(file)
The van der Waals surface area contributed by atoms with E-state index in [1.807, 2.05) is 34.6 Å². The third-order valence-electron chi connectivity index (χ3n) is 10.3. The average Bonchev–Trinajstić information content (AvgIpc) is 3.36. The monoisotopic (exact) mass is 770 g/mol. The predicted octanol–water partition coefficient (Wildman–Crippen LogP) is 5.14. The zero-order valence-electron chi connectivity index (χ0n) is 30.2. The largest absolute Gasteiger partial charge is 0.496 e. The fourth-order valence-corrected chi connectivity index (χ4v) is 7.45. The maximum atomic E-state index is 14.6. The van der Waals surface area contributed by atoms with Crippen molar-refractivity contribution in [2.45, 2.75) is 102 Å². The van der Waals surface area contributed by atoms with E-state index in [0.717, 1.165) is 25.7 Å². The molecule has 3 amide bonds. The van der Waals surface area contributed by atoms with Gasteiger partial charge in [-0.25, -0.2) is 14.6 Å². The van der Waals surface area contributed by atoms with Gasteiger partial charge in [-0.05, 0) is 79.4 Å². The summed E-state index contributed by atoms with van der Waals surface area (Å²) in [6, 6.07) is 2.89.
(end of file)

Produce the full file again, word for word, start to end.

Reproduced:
The van der Waals surface area contributed by atoms with E-state index in [1.807, 2.05) is 34.6 Å². The third-order valence-electron chi connectivity index (χ3n) is 10.3. The average Bonchev–Trinajstić information content (AvgIpc) is 3.36. The monoisotopic (exact) mass is 770 g/mol. The predicted octanol–water partition coefficient (Wildman–Crippen LogP) is 5.14. The zero-order valence-electron chi connectivity index (χ0n) is 30.2. The largest absolute Gasteiger partial charge is 0.496 e. The fourth-order valence-corrected chi connectivity index (χ4v) is 7.45. The maximum atomic E-state index is 14.6. The van der Waals surface area contributed by atoms with Crippen molar-refractivity contribution in [2.45, 2.75) is 102 Å². The van der Waals surface area contributed by atoms with E-state index in [0.717, 1.165) is 25.7 Å². The molecule has 3 amide bonds. The van der Waals surface area contributed by atoms with Gasteiger partial charge in [-0.25, -0.2) is 14.6 Å². The van der Waals surface area contributed by atoms with Gasteiger partial charge in [-0.05, 0) is 79.4 Å². The summed E-state index contributed by atoms with van der Waals surface area (Å²) in [6, 6.07) is 2.89.